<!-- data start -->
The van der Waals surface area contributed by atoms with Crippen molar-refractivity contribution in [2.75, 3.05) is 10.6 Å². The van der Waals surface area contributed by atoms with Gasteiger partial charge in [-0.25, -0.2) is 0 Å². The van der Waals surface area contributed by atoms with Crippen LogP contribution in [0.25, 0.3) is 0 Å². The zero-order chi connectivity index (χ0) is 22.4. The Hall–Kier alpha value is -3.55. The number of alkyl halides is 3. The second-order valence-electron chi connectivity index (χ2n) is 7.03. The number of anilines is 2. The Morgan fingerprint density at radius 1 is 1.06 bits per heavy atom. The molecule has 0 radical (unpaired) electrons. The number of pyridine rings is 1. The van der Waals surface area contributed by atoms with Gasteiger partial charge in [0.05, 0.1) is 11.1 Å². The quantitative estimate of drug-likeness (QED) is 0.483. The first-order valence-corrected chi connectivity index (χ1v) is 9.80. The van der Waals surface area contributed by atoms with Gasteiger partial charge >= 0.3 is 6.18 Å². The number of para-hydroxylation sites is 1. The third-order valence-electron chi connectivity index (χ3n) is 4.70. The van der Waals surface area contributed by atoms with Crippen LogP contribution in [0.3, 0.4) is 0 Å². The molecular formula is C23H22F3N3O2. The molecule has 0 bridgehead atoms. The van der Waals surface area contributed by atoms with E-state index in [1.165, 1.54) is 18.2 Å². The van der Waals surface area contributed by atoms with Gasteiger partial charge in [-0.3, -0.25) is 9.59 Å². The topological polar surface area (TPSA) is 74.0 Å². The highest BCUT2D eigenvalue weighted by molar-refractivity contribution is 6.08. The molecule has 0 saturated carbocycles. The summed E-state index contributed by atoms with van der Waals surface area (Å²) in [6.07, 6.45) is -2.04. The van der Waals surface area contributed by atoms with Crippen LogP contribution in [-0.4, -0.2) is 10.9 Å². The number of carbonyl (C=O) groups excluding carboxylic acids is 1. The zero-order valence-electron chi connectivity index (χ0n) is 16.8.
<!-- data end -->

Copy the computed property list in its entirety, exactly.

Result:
The van der Waals surface area contributed by atoms with Crippen molar-refractivity contribution in [2.75, 3.05) is 10.6 Å². The van der Waals surface area contributed by atoms with Gasteiger partial charge in [-0.25, -0.2) is 0 Å². The van der Waals surface area contributed by atoms with Crippen LogP contribution in [0.25, 0.3) is 0 Å². The zero-order chi connectivity index (χ0) is 22.4. The Hall–Kier alpha value is -3.55. The number of alkyl halides is 3. The second-order valence-electron chi connectivity index (χ2n) is 7.03. The number of anilines is 2. The Morgan fingerprint density at radius 1 is 1.06 bits per heavy atom. The molecule has 0 radical (unpaired) electrons. The number of pyridine rings is 1. The van der Waals surface area contributed by atoms with Gasteiger partial charge in [0.05, 0.1) is 11.1 Å². The quantitative estimate of drug-likeness (QED) is 0.483. The first-order valence-corrected chi connectivity index (χ1v) is 9.80. The van der Waals surface area contributed by atoms with Gasteiger partial charge >= 0.3 is 6.18 Å². The number of para-hydroxylation sites is 1. The third-order valence-electron chi connectivity index (χ3n) is 4.70. The van der Waals surface area contributed by atoms with Crippen LogP contribution in [0.3, 0.4) is 0 Å². The molecular formula is C23H22F3N3O2. The molecule has 0 bridgehead atoms. The van der Waals surface area contributed by atoms with E-state index in [1.165, 1.54) is 18.2 Å². The van der Waals surface area contributed by atoms with Gasteiger partial charge in [-0.3, -0.25) is 9.59 Å². The topological polar surface area (TPSA) is 74.0 Å². The highest BCUT2D eigenvalue weighted by molar-refractivity contribution is 6.08. The molecule has 0 saturated carbocycles. The summed E-state index contributed by atoms with van der Waals surface area (Å²) in [6.07, 6.45) is -2.04. The van der Waals surface area contributed by atoms with Crippen LogP contribution in [-0.4, -0.2) is 10.9 Å². The number of carbonyl (C=O) groups excluding carboxylic acids is 1. The zero-order valence-electron chi connectivity index (χ0n) is 16.8.